There is no reason that any of this needs to be a big deal. I do it routinely, interacting with Potomac Consolidated TRACON when departing or arriving at KVKX in the DC area. But – the TRACON's are going to be having some sequestration effects of their own. It's reported that controllers will be getting an unpaid day off per payroll period and that translates into fewer controllers on station and higher workloads for the ones on duty. So I expect that departing KBDR on a busy Friday afternoon in the summer when convective weather is rumbling around the area could become difficult. Problems picking up clearances and long waits for release may become the norm. I hope that a few weeks will suffice for development of "work-arounds" and for all the players to adapt.

The second issue that needs some discussion concerns the length of the tower shutdown. There is, I believe, a very significant probability that for many of the closing towers – and I think KBDR is one – the closure may be permanent. Here's the problem:

The chart above (you can click on it to make it readable) depicts annual airport operations at KBDR from 1994 (the year I got my Private Pilot's license) through 2012 with a trend line extending out another five years. The data is from the FAA's Air Traffic Activity System. In 1995 the field had 114,247 operations. Last year it had 61,911, a decline of 45.8%, and the trend line suggests a further drop to about 45,000 by 2017. There is some variability in the data but the long term trend is unmistakable...traffic at KBDR is going away.

I remember a sunny Sunday afternoon in 1995, when I was flying a Cessna 172N (N6583D, I believe) rented from the old Bridgeport Air Center. I'd departed KBDR, flown around for a while just enjoying the delightful day, done a couple of touch & go's at Oxford, then returned to Bridgeport. Arriving there, I found myself one of eight airplanes in the traffic pattern, a number of them students in closed traffic exhibiting shaky pattern discipline (not that I was so great at that point). The tower controller was holding on by his fingernails – but he was hanging on. Making right traffic for Runway 29, I was asked for a left 270 for spacing. An airplane arriving after me was told, "Remain clear of the Class Delta". I soon got my turn at the runway and was grateful for it.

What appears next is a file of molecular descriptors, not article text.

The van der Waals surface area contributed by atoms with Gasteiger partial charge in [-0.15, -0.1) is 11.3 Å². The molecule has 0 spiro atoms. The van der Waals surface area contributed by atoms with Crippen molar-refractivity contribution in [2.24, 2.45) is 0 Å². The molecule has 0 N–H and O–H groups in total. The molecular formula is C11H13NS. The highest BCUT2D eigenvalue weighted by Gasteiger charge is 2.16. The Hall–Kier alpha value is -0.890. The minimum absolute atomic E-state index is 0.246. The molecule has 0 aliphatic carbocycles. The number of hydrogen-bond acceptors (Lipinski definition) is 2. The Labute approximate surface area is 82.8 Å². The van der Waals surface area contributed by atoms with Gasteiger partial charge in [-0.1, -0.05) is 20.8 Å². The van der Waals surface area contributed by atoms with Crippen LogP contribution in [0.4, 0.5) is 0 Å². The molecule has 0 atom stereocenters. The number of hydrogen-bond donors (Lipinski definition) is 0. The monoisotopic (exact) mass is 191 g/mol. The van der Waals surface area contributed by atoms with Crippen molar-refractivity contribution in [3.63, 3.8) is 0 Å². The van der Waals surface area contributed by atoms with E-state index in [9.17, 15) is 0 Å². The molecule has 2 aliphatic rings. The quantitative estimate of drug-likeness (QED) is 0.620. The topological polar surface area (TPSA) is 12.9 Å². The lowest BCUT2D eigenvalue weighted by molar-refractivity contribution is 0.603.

That's the kind of day when you need a tower. Those kinds of days don't happen any more. In 1994 there were three active flight schools at KBDR. Today there is one (plus a few independent instructors). I really don't recall the last time there were more than two airplanes in the pattern while I was flying. The bottom line is that even after the budgetary kerfuffle that led to sequestration is over, it may be very difficult to justify re-opening the tower at KBDR given current traffic levels. And many more of the towers being closed this spring are likely to be in a similar situation. As a result, the once ubiquitous Class D tower may become a rarity.

After my next arrival at KBDR, N631S is going in for this year's Annual Inspection, which will take a couple of weeks. So it's quite possible that the next time I hear New York TRACON say, "Bridgeport is at your 12 o'clock, seven miles. Radar service terminated, contact Bridgeport tower on 120.9"...it will be the last time.